Donor human milk has been proven to be useful in many situations and also is WHO’s recommended choice of nutrition for new born babies if mother’s own milk is not available. Donor human milk can be of use in the below mentioned scenarios:
- If mother is on certain medications and breastfeeding is not recommended
- If the mother is too ill
- In case mother passed away while giving birth
- If baby is born premature and mother is not getting sufficient supply
- Medically vulnerable babies
- If mother’s milk is not sufficient and baby is unable to tolerate formula
- In case a baby is adopted
However, if donor human milk is to be used, it should always be done in consultation with the doctor as they are able to guide on the appropriate dosage and time period required for optimal growth and development of the baby.
Source of donor human milk:
Donor human milk can be obtained from reliable sources such as milk banks or milk processing facilities. One should also ensure that milk received from these organisations is safe to be given to babies. Most organisations screen donor mothers for any infectious diseases and proper medical history is taken. Moreover, milk received from mothers undergoes quality checks for any contamination or adulteration. Milk is then pooled together and is pasteurised. Pasteurization is a process where milk is heated to a temperature of 62.5 degrees for 30 minutes (Holder’s technique). These techniques ensure that no unwanted microbes (virus/bacteria) is passed on to babies. Neolacta LifeSciences is one such organisation which follows all the recommended guidelines and also does a final microbial growth check to be completely sure that milk provided to these needy babies is completely safe.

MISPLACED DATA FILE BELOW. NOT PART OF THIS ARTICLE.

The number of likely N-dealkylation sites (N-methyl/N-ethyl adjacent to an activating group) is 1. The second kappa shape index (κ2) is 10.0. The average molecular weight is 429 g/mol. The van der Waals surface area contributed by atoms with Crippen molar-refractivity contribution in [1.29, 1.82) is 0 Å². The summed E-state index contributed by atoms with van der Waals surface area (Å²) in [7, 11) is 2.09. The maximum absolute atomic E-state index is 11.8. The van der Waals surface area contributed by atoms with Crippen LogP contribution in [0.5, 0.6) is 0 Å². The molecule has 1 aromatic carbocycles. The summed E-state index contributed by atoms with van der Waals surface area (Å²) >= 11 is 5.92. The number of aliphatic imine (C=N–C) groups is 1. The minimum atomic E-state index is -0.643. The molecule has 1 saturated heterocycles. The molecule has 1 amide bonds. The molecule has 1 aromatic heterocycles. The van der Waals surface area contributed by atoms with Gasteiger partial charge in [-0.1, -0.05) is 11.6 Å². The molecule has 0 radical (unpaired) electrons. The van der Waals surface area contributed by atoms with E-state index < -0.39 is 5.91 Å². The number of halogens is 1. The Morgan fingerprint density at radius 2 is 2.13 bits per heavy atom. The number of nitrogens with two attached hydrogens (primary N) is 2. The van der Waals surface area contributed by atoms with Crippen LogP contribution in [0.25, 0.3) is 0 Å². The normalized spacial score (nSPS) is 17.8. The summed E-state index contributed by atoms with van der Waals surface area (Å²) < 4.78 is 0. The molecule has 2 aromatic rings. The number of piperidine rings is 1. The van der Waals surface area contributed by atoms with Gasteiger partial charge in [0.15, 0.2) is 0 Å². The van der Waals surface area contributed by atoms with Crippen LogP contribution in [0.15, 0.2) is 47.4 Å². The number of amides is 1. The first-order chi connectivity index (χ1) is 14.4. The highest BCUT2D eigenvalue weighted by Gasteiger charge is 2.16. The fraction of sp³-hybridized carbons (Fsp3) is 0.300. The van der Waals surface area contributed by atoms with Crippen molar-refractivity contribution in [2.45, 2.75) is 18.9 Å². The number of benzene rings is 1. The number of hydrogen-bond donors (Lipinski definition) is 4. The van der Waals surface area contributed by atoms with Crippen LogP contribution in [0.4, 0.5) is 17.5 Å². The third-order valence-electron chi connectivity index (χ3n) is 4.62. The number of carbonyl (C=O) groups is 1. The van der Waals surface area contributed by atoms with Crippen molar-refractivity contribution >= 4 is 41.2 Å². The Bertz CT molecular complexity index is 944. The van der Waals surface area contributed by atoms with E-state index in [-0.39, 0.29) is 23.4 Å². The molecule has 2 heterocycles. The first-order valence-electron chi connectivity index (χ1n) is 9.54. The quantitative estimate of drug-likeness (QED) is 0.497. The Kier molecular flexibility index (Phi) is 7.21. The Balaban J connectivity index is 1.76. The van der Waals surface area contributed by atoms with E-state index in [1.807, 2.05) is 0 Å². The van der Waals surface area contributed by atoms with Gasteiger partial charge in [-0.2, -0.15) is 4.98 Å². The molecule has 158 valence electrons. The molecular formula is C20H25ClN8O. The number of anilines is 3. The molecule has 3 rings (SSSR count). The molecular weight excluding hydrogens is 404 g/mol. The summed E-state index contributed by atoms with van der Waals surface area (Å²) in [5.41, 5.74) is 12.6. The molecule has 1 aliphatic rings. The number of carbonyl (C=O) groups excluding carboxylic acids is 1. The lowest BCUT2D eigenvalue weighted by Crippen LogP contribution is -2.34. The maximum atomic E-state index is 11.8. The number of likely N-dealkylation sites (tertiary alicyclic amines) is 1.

Another method to obtain human milk is through the peer sharing. Peer sharing, also known as informal sharing refers when human milk is given by other nursing mothers within family or friends. However, this kind of sharing may expose the baby to infections due to lack of screening, pasteurization. Due to these risks, informal sharing should be avoided and ONLY screened and pasteurised donor human milk should be used to help establish a strong foundation for the next generation.
In addition to usage of donor human milk, mothers who face the issue of low milk supply should also be encouraged to breastfeed or pump if possible. Mothers can also reach out to lactation consultants to understand the issues and learn ways to help increase milk supply. Slowly and steadily when mother’s supply builds up, babies can be transitioned to mother’s milk completely.
To conclude, it can be said that in situations where mother’s own milk is unavailable, screened and pasteurised donor human milk provides all the nutritional and immunological benefits to medically vulnerable and premature babies similar to breast milk and helps in achieving the strength required to survive in this beautiful world, thus proving to be the ideal source of nutrition.